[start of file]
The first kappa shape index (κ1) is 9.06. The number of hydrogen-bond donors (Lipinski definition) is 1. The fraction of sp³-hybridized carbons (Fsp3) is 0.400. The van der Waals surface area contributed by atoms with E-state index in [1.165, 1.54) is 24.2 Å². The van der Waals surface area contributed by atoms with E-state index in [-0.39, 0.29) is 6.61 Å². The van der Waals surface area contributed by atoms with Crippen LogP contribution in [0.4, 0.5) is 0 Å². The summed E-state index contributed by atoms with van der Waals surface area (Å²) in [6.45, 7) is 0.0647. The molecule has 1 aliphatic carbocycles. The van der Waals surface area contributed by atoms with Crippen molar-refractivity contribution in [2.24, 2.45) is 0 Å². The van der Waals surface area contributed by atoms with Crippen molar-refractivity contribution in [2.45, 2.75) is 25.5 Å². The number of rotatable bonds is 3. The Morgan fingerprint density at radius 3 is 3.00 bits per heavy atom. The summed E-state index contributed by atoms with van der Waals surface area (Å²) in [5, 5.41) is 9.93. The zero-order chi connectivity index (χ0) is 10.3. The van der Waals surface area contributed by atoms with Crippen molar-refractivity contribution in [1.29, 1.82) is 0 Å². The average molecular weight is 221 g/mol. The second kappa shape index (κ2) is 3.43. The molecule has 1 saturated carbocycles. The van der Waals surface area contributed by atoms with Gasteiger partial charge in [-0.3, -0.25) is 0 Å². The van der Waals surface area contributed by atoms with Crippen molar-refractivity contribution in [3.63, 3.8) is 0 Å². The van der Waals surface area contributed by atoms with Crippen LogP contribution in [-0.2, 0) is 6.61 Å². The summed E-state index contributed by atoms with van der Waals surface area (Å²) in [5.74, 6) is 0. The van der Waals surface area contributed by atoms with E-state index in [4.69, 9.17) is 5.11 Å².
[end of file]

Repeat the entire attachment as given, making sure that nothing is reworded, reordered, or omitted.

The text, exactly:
The first kappa shape index (κ1) is 9.06. The number of hydrogen-bond donors (Lipinski definition) is 1. The fraction of sp³-hybridized carbons (Fsp3) is 0.400. The van der Waals surface area contributed by atoms with E-state index in [1.165, 1.54) is 24.2 Å². The van der Waals surface area contributed by atoms with E-state index in [-0.39, 0.29) is 6.61 Å². The van der Waals surface area contributed by atoms with Crippen LogP contribution in [0.4, 0.5) is 0 Å². The summed E-state index contributed by atoms with van der Waals surface area (Å²) in [6.45, 7) is 0.0647. The molecule has 1 aliphatic carbocycles. The van der Waals surface area contributed by atoms with Crippen molar-refractivity contribution in [2.24, 2.45) is 0 Å². The van der Waals surface area contributed by atoms with Crippen molar-refractivity contribution in [2.45, 2.75) is 25.5 Å². The number of rotatable bonds is 3. The Morgan fingerprint density at radius 3 is 3.00 bits per heavy atom. The summed E-state index contributed by atoms with van der Waals surface area (Å²) in [5, 5.41) is 9.93. The zero-order chi connectivity index (χ0) is 10.3. The van der Waals surface area contributed by atoms with Crippen molar-refractivity contribution in [1.29, 1.82) is 0 Å². The average molecular weight is 221 g/mol. The second kappa shape index (κ2) is 3.43. The molecule has 1 saturated carbocycles. The van der Waals surface area contributed by atoms with Gasteiger partial charge in [-0.3, -0.25) is 0 Å². The van der Waals surface area contributed by atoms with Crippen molar-refractivity contribution in [3.63, 3.8) is 0 Å². The van der Waals surface area contributed by atoms with Crippen LogP contribution in [-0.2, 0) is 6.61 Å². The summed E-state index contributed by atoms with van der Waals surface area (Å²) in [5.74, 6) is 0. The van der Waals surface area contributed by atoms with E-state index in [4.69, 9.17) is 5.11 Å².